resume the work of the Anglican Oriental Orthodox International Commission. (The resolution notes that, “In seeking such a response IASCER recognizes that there is a need to carefully explain to the Oriental Orthodox churches the processes by which the provinces of the Anglican Communion are responding to the Windsor Report, and also to address some of their expressed concerns by drawing their attention to the Statement of the Primates’ Meeting in 2003.” The Windsor Report, published by the Lambeth Commission on Communion, offered recommendations on dealing with the conflict in the Anglican Communion over human sexuality.)

A brief on the current state of Anglican-Oriental Orthodox Churches of the Middle East relations notes that, “A visit by the Archbishop of Canterbury to Holy Etchmiadzin, the seat of the Catholicos of All Armenia, and to other Middle Eastern Oriental Orthodox patriarchs in September 2007 also did much to move the situation forward, and guests from a number of Oriental Orthodox churches attended the Lambeth Conference” in 2008.

Bishop Cameron, meanwhile, noted that “getting the Anglican position right” on baptism and the eucharist is crucial. “They’re vital foundations for ecumenical engagement and encounter.”

The document on ecumenical participation in ordinations offers “a handy set of guidelines,” on “how far is it appropriate” for Anglicans to participate in ordinations of other traditions and vice versa, he said.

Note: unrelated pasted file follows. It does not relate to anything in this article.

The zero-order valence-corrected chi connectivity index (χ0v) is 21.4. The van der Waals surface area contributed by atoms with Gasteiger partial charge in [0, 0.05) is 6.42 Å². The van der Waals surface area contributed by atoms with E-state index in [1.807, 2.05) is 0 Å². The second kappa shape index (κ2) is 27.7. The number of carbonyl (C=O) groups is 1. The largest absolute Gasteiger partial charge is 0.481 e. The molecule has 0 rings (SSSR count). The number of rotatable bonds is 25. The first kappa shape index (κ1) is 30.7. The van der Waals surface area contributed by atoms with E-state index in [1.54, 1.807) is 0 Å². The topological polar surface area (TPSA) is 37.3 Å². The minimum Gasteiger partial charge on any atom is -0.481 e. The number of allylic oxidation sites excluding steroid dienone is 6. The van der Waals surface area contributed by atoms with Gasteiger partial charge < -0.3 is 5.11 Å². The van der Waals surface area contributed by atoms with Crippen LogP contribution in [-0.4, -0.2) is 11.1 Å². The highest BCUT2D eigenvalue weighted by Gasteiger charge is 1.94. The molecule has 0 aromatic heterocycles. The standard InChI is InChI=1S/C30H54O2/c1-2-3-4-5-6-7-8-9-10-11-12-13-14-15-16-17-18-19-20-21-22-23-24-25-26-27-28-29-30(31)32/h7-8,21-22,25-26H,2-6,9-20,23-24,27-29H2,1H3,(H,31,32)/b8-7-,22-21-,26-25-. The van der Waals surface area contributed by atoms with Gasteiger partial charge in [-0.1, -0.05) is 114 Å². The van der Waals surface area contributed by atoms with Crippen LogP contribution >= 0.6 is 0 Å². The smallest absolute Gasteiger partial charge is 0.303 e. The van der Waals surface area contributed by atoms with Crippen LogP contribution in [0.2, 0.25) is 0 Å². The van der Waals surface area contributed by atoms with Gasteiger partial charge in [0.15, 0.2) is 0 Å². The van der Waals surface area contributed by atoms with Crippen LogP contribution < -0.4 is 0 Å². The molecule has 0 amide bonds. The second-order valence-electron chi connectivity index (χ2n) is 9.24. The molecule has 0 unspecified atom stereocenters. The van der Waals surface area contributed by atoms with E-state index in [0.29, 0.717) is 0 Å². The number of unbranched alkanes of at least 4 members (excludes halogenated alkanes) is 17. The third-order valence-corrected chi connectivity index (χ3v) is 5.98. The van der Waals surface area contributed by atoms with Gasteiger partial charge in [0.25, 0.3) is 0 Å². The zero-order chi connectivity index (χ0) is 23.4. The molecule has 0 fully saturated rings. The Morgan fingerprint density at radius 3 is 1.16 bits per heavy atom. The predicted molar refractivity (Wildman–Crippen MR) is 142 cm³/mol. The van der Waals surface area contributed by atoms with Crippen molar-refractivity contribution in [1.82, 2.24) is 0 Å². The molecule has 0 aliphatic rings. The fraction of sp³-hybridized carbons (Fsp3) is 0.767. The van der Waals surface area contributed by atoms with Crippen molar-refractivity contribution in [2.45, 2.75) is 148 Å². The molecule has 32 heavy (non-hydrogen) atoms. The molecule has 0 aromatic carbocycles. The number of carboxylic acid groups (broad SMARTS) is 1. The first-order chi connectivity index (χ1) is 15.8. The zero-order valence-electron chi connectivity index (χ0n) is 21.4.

The response to draft papers for the Lutheran World Federation Lund Statement, On Episcopal Ministry within the Apostolicity of the Church, offers “a useful guide to Anglican episcopacy as well,” said Bishop Cameron. He said that the LWF, who he described as “our close cousin,” had, as an ecumenical gesture, asked Anglicans to comment on the draft paper.

Representatives of six ecumenical partners of the Anglican Communion were presented to the ACC as their fellow delegates, namely Monsignor Mark Langham (Roman Catholic Church), Metropolitan Nikitas (Orthodox), Prof. Harald Rein (Old Catholics), Paul Gardner (Moravian Church in Jamaica and World Council of Churches). They also included two Canadians, Bishop Michael Pryse (Evangelical Lutheran Church in Canada, representing the Lutheran World Federation) and Rev. John Gibaut (director of faith and order of the World Council of Churches).
“We welcome them not as observers but as sharers in our work and prayer,” said Archbishop of Canterbury Rowan Williams.

Bishop Cameron, meanwhile, said his work has enabled him “to see diverse parts of God’s family,” adding that the experience “has blown my mind.” He added: “I have had the privilege of being able to become a member of the world family of God’s household.”

ACC delegates were later asked to participate in “ecumenical streams” of their choice that focused on various areas of Anglican engagement in ecumenism. They included Roman Catholic and Orthodox relations, Protestant relations and conversations, churches in communion, and United and Uniting Churches. Bishop Cameron urged delegates to ponder the question, “What difference does that all mean to my local church and what are the local implications of ecumenism?”

For more photographs, summaries of news and events and commentary at the ACC-14 meeting, please visit the blog of Journal staff writer, Marites N. Sison, at


  • Marites N. Sison

    Marites (Tess) Sison was editor of the Anglican Journal from August 2014 to July 2018, and senior staff writer from December 2003 to July 2014. An award-winning journalist, she has more that three decades of professional journalism experience in Canada and overseas. She has contributed to The Toronto Star and CBC Radio, and worked as a stringer for The New York Times.